Keeping a Pet-Friendly Home Clean
If you lay down a few ground rules, sharing your home with an animal needn’t mean too much extra work. Don’t worry that you might not be able to train your animal well enough to follow house rules — the rules are for you, not your pet!
- Decide which parts of the house you want to share with your pet and be consistent about enforcement.
- Restrict your pet to its own bed — not yours!
- Carry out regular grooming. Fur caught on the cat comb is fur that isn’t lining your carpet.
- Give your pet sufficient exercise and spend quality time together. It’s bored dogs, cats, and rabbits that get scratching and chewing.
Feeding your cat and dog cleanly
Consider an outer room, if space allows, such as a utility area to feed your pet. A utility area often has a sink so you can wash your pet’s dishes and any knives or spoons you use to dish out the food away from your own. Store your pet’s food here too — only opened cans need the fridge.
To clean food and water dishes, use hot water and dishwashing liquid, then rinse bowls thoroughly before drying with a paper towel.
Stand food and water bowls inside a large plastic tray and you protect the floor from spills and can also keep the tray clean by washing it in a solution of bleach and hot water each week.
Avoid feeding your pet on carpet, which is a chore to wash. Remember, cats don’t have to be fed on the floor. A worktop (but not, of course, a kitchen worktop!) may be suitable.
Limit feeding times. How often you feed your pet is probably dictated by your working day, as much as its needs. But for good hygiene, you need to get those bowls cleared up promptly, especially in hot weather. So teach your animal to eat right away so you can wash up his food bowl before you go to work. (Leave the water out of course and, if you’re out all day, some dry food.)
Winning the war against animal fur
A quality vacuum cleaner is an essential tool in your campaign to lift pet hair from your home. If anyone in the household is asthmatic or prone to allergies, get a vacuum with a high-grade filter. The filter helps keep the microscopic allergens sucked up by the vacuum safely inside the machine.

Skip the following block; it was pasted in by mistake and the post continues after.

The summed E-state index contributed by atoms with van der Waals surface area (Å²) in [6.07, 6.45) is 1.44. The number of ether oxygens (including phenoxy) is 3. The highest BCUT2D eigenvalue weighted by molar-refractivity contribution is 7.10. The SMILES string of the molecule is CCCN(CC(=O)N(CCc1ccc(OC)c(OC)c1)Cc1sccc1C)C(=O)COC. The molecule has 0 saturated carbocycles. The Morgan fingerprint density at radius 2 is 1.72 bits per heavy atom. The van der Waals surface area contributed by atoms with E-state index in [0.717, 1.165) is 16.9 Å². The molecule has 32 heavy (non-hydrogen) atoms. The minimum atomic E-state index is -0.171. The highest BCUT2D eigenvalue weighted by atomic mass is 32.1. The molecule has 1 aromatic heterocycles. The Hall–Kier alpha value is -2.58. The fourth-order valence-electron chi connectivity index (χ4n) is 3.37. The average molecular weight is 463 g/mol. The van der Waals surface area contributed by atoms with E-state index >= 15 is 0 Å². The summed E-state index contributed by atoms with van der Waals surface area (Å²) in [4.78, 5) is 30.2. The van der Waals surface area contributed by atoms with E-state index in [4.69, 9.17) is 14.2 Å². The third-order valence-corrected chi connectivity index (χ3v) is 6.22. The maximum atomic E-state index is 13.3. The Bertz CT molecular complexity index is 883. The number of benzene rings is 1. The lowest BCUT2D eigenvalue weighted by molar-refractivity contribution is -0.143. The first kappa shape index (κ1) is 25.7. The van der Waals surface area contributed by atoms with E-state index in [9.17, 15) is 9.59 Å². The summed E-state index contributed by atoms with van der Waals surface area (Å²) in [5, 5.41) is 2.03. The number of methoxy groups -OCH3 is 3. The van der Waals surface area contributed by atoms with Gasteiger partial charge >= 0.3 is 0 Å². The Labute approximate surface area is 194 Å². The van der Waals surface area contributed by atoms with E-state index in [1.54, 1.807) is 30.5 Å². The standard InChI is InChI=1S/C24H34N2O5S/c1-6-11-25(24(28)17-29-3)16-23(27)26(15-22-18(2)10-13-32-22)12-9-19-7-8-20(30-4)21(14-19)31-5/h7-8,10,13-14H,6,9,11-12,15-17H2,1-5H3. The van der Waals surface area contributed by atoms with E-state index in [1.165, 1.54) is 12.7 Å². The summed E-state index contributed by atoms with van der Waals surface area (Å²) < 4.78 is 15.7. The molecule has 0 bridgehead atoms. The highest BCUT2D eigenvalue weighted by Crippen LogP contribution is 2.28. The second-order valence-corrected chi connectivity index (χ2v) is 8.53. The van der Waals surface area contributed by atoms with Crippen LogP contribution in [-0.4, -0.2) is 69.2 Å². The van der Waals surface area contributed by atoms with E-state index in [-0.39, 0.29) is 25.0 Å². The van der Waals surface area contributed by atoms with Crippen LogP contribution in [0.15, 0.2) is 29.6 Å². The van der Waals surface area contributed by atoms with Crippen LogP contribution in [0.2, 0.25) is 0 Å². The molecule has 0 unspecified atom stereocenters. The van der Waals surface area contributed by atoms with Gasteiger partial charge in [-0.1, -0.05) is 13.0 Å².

Use the upholstery tool on your cleaner to suction hairs off sofas and curtains. But don’t bother with those gadgets that use an adhesive roller to lift up hairs. You’ll be there all day, just cleaning one armchair. To rid your clothing of pet hair, wrap a circle of wide adhesive tape around your fingers, sticky side out, and dash up and down your clothes, pressing the tape firmly against the fabric. Pay attention to the bottom of your legs where your pet may have brushed against you. The fur sticks to the tape, leaving your clothes smart again.
For chairs, beds, and blankets (or anywhere your pet sits), brush the area wearing a wet rubber glove. Use your fingers to get right into the corners of cushions. Afterwards, simply rinse the gloves under the tap to remove fur. (Remember to scoop this out of the drain and drop it into the bin.)
Groom your cat and dog outdoors, to minimize airborne skin particles that contribute to allergies. Get loose fur off a molting cat or dog by rubbing over its body while wearing damp rubber gloves. Metal flea combs make good grooming brushes for cats. They’re quicker to use and clean than traditional wood and soft-bristle brushes.
Rub off mud and dirt from your dog using a damp towel. If it’s cold, follow up with a rubdown with a warm one, straight from the clothes dryer or a radiator.
Go with the flow. If you’ve a Dalmatian, buy cream or beige carpets, and avoid dark floor coverings and seating. Black Labrador owners should do the reverse.
Vetting the bedding
Quilted fabric pet baskets look cute. Probably they’re snug and cozy, too. Unfortunately, in cleaning terms, they’re hopeless. A bed for your cat or dog has to be one that you can clean out and disinfect regularly. Failure to do so means that your pet’s bed is likely to become home to mites and fleas that live to bite your pet, making that basket not so cozy after all.
Wicker is a better choice because you can wash down the basket. Take it outside to clean. Shake out loose dirt then use a small stiff brush or the crevice tool on your vacuum cleaner to get out the rest. After vacuuming, always change the bag with care or empty the cylinder, as adult fleas may now be in your cleaner. Repeated wetting can weaken wicker, so only give the basket a thorough hose down occasionally. Choose a dry, sunny day so that it can air-dry quickly and thoroughly. The rest of the time, content yourself with spray cleaner.
You can try removing odors by sprinkling baking soda in the smelly dog or cat’s bed. It won’t harm your pet, and freshens him as well as the bedding.
Avoid cleaning out your cat or dog’s bed altogether — a cardboard box lined with old T-shirts makes for a super disposable bed. Each week, take it outside for a thorough shake and air. Each month, throw everything out (straight into the rubbish, sealed in a plastic sack) and begin again.